Victim Services

What is Sexual Assault?

There are several important things you should know about sexual assault:

It is not your fault. No matter what happened to you, no one has the right to hurt you, pressure or coerce you into sexual contact or take away your choice about your body. If you are unsure whether what you experienced is sexual violence, talking to a victim advocate might help you clarify things.

You are not alone. There are many people and services available who want to help you on and off campus. Consider talking with a victim advocate about your options. You can contact the campus victim advocate at ovs@bsu.edu or 765-285-7844. 

You can always seek medical attention. No matter when your assault occurred or whether or not you wish to make a report, it is most important that you take care of yourself. There may be injuries as a result of sexual assault that you cannot see.

  • Seeking medical attention immediately (within a few days) of a sexual assault provides the most options in the prevention of pregnancy and sexually transmitted infections, as well as evidence preservation.
  • You do not need to make a report to seek medical attention.
  • Free medical care is available to students confidentially on campus (Women's Center/Student Health Center) and off-campus at IU Ball Memorial Hospital.
  • If you decide to have an exam as a result of a sexual assault, you do not have to pay for these services.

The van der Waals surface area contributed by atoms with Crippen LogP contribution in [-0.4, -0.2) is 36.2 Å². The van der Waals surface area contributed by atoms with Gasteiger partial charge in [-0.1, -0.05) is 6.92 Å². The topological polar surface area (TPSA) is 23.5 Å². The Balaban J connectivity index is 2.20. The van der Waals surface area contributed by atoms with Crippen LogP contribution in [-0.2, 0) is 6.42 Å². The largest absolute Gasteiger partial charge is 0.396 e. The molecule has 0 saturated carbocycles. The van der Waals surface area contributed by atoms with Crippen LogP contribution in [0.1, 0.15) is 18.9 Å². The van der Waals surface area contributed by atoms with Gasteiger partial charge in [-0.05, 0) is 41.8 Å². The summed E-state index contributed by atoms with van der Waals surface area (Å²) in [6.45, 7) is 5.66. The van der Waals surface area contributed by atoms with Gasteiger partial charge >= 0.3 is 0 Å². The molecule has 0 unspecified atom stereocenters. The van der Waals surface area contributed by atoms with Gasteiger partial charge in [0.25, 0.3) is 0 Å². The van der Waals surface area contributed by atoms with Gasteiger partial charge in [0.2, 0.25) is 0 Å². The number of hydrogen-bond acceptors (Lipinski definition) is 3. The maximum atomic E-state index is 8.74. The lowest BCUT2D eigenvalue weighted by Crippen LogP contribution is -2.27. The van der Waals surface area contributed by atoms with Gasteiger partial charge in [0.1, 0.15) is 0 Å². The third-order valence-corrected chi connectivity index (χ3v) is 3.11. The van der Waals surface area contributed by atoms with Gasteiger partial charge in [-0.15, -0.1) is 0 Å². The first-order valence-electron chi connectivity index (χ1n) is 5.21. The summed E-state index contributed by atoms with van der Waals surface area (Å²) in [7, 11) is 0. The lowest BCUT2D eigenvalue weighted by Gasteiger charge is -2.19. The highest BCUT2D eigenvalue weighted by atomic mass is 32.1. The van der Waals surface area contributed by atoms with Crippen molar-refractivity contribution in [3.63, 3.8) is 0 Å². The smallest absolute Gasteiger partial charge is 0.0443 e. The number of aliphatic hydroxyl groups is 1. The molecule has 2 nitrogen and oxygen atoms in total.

• You can have a support person such as a victim advocate or a friend accompany you and make sure you get the services you need.

You can get evidence collected anonymously. If you have been sexually assaulted in the last 96 hours, there may be evidence remaining in and on your body and clothes such as body fluids, hair, and injuries indicative of forced contact. If you would like to have this evidence collected, and you are concerned about confidentiality, you can do so anonymously and have it kept for up to one year so you can decide whether filing a report with police is right for you.

Sexual assault is a crime as well as a violation of Ball State University's policy. You can hold a perpetrator accountable through either or both systems. There is a difference between reporting to police and reporting to Ball State. It is best to talk to the campus victim advocate about the differences between the two systems since what happens next depends on the nature of the case.  If you report to Ball State police, your case will most likely be forwarded to the Office of Student Rights and Community Standards.

It is your decision to tell. There is no shame in being a victim of sexual violence—the shame lies with the person who perpetrated the violence. However, for many reasons including your safety, you may be concerned about confidentiality. It is your choice to talk to someone about what happened. At Ball State, the campus victim advocate, medical providers, and counselors at the Counseling Center are completely confidential and are bound not to share anything without your permission unless someone's life is in danger or ordered to by a court of law.